"There is no demand right now [for the Senior Tour], and part of the reason for that is that it's pretty easy to get a Senior event," said Palmer, who thinks the Senior Tour's primary problem might be a schedule that includes 37 official events. "I think that if [commissioner Tim Finchem] limited the Senior Tour to a specific number of events each year and then to a degree guaranteed the field, I think it would improve tremendously and the demand for the Senior Tour would be much greater."
Short of significantly truncating the schedule, the Senior Tour's best alternative might be lowering the minimum age requirement from 50 to 45 or 47.
"It's still a little bit of a powder keg, because everybody out here has waited until 50," said Irwin, the favorite this week at Caves Valley. "But now with the landscape being a little different, I think it's important for us to examine that and say, 'Is it not time to at least discuss the possibility of dropping that Senior Tour age?'"
But even that drastic change might not have the desired effect of boosting interest. After all, name a PGA Tour player in that fortysomething category that would have a startling impact on the Senior Tour. Greg Norman? Guess again. Do you really think the 47-year-old Shark, given his strained relationship with the PGA Tour, feels like rushing in to fix Finchem's sputtering sidecar? Please, Norman would sooner enter into indentured servitude as Lanny Wadkins' personal caddie.
There are any number of reasons why the Senior Tour isn't succeeding in its current state:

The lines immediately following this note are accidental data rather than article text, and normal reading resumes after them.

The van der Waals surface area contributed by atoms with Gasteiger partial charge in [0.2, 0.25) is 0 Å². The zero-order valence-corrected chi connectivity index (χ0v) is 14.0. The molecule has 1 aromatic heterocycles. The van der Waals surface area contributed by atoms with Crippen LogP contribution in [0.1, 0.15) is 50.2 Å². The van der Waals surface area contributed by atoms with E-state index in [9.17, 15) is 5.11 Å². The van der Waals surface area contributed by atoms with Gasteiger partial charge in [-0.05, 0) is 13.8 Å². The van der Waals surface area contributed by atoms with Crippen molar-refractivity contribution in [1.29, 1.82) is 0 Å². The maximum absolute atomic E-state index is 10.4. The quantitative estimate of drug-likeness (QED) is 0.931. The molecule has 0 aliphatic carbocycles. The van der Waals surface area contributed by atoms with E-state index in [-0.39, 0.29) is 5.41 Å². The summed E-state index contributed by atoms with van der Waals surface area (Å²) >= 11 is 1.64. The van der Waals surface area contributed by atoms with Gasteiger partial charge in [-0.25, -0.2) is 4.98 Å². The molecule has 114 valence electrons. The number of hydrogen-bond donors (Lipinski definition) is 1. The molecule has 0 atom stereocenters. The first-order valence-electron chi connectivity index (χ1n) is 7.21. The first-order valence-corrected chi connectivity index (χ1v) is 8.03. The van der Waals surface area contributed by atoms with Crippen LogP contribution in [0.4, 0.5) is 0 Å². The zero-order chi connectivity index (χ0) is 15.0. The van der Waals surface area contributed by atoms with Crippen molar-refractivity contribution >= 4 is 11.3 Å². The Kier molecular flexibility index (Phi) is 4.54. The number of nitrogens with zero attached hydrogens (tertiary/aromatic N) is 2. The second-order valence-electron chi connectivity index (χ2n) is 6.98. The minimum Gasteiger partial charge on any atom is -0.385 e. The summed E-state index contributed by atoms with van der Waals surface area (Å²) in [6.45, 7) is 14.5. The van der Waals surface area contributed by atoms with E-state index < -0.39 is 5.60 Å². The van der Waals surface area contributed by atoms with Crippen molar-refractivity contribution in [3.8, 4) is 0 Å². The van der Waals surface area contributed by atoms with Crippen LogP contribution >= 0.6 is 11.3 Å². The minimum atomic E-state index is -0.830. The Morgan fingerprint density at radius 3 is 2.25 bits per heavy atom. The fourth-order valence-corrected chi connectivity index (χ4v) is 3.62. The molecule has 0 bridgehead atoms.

1. The Big Five are frail and fading.
2. Tour rookies Crenshaw and Fuzzy Zoeller haven't been as magnetic as hoped. Crenshaw would rather be at home with his three young daughters. And Zoeller, though he did break through at the Senior PGA Championship, has been less entertaining since his run-in with the PC police at the 1997 Masters.
3. The world has run out of Viagra punch lines.
4. Old guys in golf carts don't exactly strike us as athletes.
5. Tiger Woods is 24 years from eligibility.
"Unfortunately, the one thing we don't have, and won't have for a long, long time is the one thing that everybody wants to write about and everybody wants to talk about," said Tom Kite, referring to Woods and his current pursuit of the Grand Slam.
For years, the Senior Tour had a Tigeresque commodity in Palmer and his pals. But somewhere along the line, the tour forgot its entertain-first mandate and began taking itself seriously. Present stalwarts Irwin, Bruce Fleisher, Tom Kite, Allen Doyle, Gil Morgan and Larry Nelson are competitors, not characters. And quite frankly, nobody cares about their golf games. After all, we got a first-hand look at the level of golf Irwin and Kite are now capable of at Bethpage two weeks ago, when the pair represented the Senior Tour by missing the U.S. Open cut with a combined score of 36 over.
The success of the Senior circuit was built on charisma, not competition. And what Palmer once gave the tour was more charisma than any 10 current players combined. There's no shame in that. Excluding Woods, Palmer still has more charisma than any 10 PGA Tour players combined.
Palmers don't crop up every day, or even every decade.
That's nobody's fault, but it is the Senior Tour's problem. Fact is, the Senior Tour was basically created for the King. And when the King finally calls it quits, there may no longer be a need for his over-50 court.